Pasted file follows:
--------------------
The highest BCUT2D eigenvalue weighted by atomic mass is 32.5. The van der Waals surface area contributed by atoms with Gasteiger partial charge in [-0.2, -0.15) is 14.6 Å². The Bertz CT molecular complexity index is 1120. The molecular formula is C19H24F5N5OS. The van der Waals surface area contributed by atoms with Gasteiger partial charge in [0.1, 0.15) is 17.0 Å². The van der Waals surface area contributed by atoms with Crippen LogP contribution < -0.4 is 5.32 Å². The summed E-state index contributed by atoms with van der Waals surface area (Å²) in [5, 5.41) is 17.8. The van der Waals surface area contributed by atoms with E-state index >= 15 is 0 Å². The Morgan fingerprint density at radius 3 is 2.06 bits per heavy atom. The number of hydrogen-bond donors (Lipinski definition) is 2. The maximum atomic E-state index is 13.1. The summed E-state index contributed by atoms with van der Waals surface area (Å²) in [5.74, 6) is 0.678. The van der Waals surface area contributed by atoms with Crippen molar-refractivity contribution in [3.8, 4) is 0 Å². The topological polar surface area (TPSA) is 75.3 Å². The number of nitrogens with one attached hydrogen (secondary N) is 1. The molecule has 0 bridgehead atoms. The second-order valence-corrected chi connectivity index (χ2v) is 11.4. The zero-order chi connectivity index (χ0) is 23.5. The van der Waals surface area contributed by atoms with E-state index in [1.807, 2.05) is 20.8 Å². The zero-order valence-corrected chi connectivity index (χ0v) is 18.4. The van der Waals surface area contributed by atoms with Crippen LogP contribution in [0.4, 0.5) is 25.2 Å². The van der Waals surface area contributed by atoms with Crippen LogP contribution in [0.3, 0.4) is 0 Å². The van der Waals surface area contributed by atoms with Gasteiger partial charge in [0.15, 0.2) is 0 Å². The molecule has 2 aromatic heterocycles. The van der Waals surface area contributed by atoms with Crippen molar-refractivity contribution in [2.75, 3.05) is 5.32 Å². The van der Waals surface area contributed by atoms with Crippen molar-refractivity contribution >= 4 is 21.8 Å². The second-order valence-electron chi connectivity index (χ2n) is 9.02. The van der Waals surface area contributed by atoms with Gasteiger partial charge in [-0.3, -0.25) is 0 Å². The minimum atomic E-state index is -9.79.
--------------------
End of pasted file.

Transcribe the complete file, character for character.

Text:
The highest BCUT2D eigenvalue weighted by atomic mass is 32.5. The van der Waals surface area contributed by atoms with Gasteiger partial charge in [-0.2, -0.15) is 14.6 Å². The Bertz CT molecular complexity index is 1120. The molecular formula is C19H24F5N5OS. The van der Waals surface area contributed by atoms with Gasteiger partial charge in [0.1, 0.15) is 17.0 Å². The van der Waals surface area contributed by atoms with Crippen LogP contribution < -0.4 is 5.32 Å². The summed E-state index contributed by atoms with van der Waals surface area (Å²) in [5, 5.41) is 17.8. The van der Waals surface area contributed by atoms with E-state index >= 15 is 0 Å². The Morgan fingerprint density at radius 3 is 2.06 bits per heavy atom. The number of hydrogen-bond donors (Lipinski definition) is 2. The maximum atomic E-state index is 13.1. The summed E-state index contributed by atoms with van der Waals surface area (Å²) in [5.74, 6) is 0.678. The van der Waals surface area contributed by atoms with Crippen molar-refractivity contribution in [3.8, 4) is 0 Å². The topological polar surface area (TPSA) is 75.3 Å². The number of nitrogens with one attached hydrogen (secondary N) is 1. The molecule has 0 bridgehead atoms. The second-order valence-corrected chi connectivity index (χ2v) is 11.4. The zero-order chi connectivity index (χ0) is 23.5. The van der Waals surface area contributed by atoms with E-state index in [1.807, 2.05) is 20.8 Å². The zero-order valence-corrected chi connectivity index (χ0v) is 18.4. The van der Waals surface area contributed by atoms with Crippen LogP contribution in [0.4, 0.5) is 25.2 Å². The van der Waals surface area contributed by atoms with Crippen LogP contribution in [0.3, 0.4) is 0 Å². The van der Waals surface area contributed by atoms with Gasteiger partial charge in [0.15, 0.2) is 0 Å². The molecule has 2 aromatic heterocycles. The van der Waals surface area contributed by atoms with Crippen molar-refractivity contribution in [2.75, 3.05) is 5.32 Å². The van der Waals surface area contributed by atoms with Crippen molar-refractivity contribution >= 4 is 21.8 Å². The second-order valence-electron chi connectivity index (χ2n) is 9.02. The van der Waals surface area contributed by atoms with Gasteiger partial charge in [-0.3, -0.25) is 0 Å². The minimum atomic E-state index is -9.79.